Milwaukee 1/4" Cordless M12 Lithium-Ion Ratchet Kit

A light weight, compact option when you're working with smaller diameter fasteners that don't require high torque levels to be properly tightened, or when you need to reach into tight quarters.


Milwaukee 1/4" Cordless M12 Lithium-Ion Ratchet Kit

If you do any amount of automotive work or maintenance work on machinery, you'll be familiar with a socket wrench or a torque wrench for fastening nuts and bolts. Pneumatic, corded, and battery powered versions of these tools - impact wrenches, air ratchets, and impact drivers are popular because they make it quicker and easier to remove or fasten bolts. They also have ample power to operate continuously throughout the work day, and to adequately tighten down even the largest fasteners.

The new Milwaukee cordless ratchet drivers aren't designed to replace their more powerful counterparts. Rather, they provide a light weight, compact option when you're working with smaller diameter fasteners that don't require high torque levels to be properly tightened, or when you need to reach into tight quarters. For work on a job site, and for the avid DIYer, they provide the convenience of not needing access to a compressor and hoses or having to deal with a power cord.

There are two versions of the Milwaukee cordless ratchet, a 1/4" drive model (2456-21), which I tested, and a 3/8" drive model (2457-21). They're virtually the same, except that the 3/8" model has an extra 5 foot pounds of torque.


The Milwaukee 1/4" Cordless M12 Lithium-Ion Ratchet Kit (2456-21) comes in a canvas carry bag with enough room for the ratchet and its accessories — a 30-minute charger and one 12-volt battery. You could also fit a second battery in the bag, along with a selection of sockets.

At only 10-3/4" long and just under 2 pounds (with battery installed), the 2456-21 is both light weight and compact. The handle (in which the motor is housed) is made of a high impact ABS plastic, covered with a rubber overmold grip. The paddle style trigger and, more importantly, the head, are made of steel for maximum durability.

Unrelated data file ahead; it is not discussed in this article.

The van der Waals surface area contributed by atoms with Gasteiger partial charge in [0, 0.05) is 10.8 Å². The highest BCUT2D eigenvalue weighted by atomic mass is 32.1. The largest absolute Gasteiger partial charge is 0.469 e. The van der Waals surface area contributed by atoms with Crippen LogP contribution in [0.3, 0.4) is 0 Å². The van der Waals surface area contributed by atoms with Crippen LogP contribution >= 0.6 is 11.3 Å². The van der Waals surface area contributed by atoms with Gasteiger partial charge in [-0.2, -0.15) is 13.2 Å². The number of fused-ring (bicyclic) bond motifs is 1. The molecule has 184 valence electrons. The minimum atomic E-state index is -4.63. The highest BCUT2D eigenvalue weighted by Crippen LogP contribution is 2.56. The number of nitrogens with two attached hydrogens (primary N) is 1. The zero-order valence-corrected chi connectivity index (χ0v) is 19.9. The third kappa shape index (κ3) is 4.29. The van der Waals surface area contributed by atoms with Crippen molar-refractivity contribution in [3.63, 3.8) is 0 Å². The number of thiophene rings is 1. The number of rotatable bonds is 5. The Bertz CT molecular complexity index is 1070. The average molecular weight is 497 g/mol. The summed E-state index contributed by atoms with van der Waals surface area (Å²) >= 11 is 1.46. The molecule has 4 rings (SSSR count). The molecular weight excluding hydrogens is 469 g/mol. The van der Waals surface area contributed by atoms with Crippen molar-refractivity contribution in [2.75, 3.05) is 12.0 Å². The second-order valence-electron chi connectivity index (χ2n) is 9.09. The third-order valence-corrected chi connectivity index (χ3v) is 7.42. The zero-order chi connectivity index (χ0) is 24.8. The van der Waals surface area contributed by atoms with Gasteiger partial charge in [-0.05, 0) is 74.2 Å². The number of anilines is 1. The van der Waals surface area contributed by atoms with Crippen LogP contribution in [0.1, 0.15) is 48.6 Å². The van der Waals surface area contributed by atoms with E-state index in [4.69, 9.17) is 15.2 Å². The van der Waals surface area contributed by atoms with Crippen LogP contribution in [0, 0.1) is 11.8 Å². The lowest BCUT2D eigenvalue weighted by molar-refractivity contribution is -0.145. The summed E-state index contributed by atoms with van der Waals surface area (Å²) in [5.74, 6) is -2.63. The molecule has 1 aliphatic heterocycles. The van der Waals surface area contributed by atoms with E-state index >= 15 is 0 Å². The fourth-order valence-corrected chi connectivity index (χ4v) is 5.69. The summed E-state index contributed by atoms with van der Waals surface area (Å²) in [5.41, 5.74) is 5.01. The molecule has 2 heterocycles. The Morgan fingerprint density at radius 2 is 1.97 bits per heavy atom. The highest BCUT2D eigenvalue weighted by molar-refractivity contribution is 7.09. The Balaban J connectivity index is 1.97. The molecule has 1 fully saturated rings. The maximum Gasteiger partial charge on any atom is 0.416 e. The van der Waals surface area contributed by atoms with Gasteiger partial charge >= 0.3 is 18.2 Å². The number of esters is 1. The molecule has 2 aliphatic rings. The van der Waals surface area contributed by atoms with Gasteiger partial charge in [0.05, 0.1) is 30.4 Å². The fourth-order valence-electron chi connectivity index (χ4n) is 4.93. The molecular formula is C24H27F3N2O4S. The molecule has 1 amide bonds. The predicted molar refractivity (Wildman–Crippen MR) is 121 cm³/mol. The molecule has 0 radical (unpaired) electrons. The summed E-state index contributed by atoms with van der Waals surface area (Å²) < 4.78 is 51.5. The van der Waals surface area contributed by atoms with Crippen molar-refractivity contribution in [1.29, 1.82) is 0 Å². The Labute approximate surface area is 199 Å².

The motor, powered by Milwaukee's dependable 12-volt Max lithium-ion battery, delivers variable speed from 0 to 250 RPM, and up to 30 ft-lbs of torque.

All steel head
The business end of the 2456-21 is the head, where the action takes place, and where any damage is most likely to take place. Milwaukee has wisely chosen to use tempered steel here. The head is very compact, measuring about 3/4" x 1-3/16" x 2", making it easier to reach into really tight spaces.

Recessed forward/reverse switch

The forward/reverse switch is recessed into the back of the head. This is a nice feature that prevents the switch from getting hung up on anything. The downside is that the switch is a tad awkward to turn, especially if you have large fingers or if you're wearing gloves.

On-board battery fuel gauge
There is an on-board fuel gauge that displays remaining run-time. Which means you'll always know when it's time to recharge. I much prefer this 4 light display rather than the three lights found on many other cordless tools.

Lock switch and variable speed trigger
On the bottom of the handle is a lock switch and a variable speed paddle-style trigger. I quite like this trigger as I find it provides a high level of control. Besides, given the shape of the tool, I don't think a conventional style trigger would work.

You'll find the lock switch useful if you store the 2456-21 in a tool bag or box. It will prevent the tool from inadvertently powering on if the paddle pushes up against another tool. Like the forward/reverse switch, the lock switch is recessed into the housing, but you can use your thumb nail to easily flick the switch on and off.

Compact, light, and convenient to use
The 2456-21 can apply quite a bit of torque, and it's easy to strip the head off small bolts. There is an auto shaft lock, so that you can torque up a fastener until it's just set, release the trigger, and then use the 2456-21 as a conventional socket wrench to manually tighten the fastener. 

There is also a small, but quite bright LED work light located at the base of the head. It comes on automatically when the lock switch is turned off and the trigger is depressed. It's not bright enough to use as a flashlight, but it does illuminate the work area fairly well. Plus, it hardly uses any battery power.

At close to $200 this isn't a tool that will be on everyone's wish list. But, if you like working on your car or motorcycle, then the 2456-21 is a very nice alternative to a manual socket wrench. If you're a professional mechanic, or you work in a repair shop and are constantly fastening nuts and bolts, the 2456-21 is well worth considering. It's 30 ft-lbs (360 in-lbs) of torque can handle a wide range of fasteners, and the paddle style trigger, and auto shaft lock, allows you to feather the speed so you don't over tighten.
You'll be wondering how something so compact and light could be so handy.
  • 12 volt lithium-ion power source 
  • 1/4" ball detent anvil 
  • 0-250 RPM 
  • 30 ft-lbs (360 in-lbs) of torque 
  • LED work light
  • 10-3/4" length 
  • Lock switch 
  • On-board battery fuel gauge 
  • ABS plastic housing with rubber overmold grip 
  • 1.9 lbs. weight 
  • 5-year limited warranty (2-yrs on battery) 
  • Includes: (1) M12 RED LITHIUM battery, 30-minute charger, carrying case 

SOURCE:Find a Dealer
Carl Duguay, November 2012
Discover more great woodworking reviews!
Subscribe Now and get instance online access to our library filled with exciting woodworking information.
Continue to stay connected to the latest tool reviews with our bi-monthly woodworking magazines!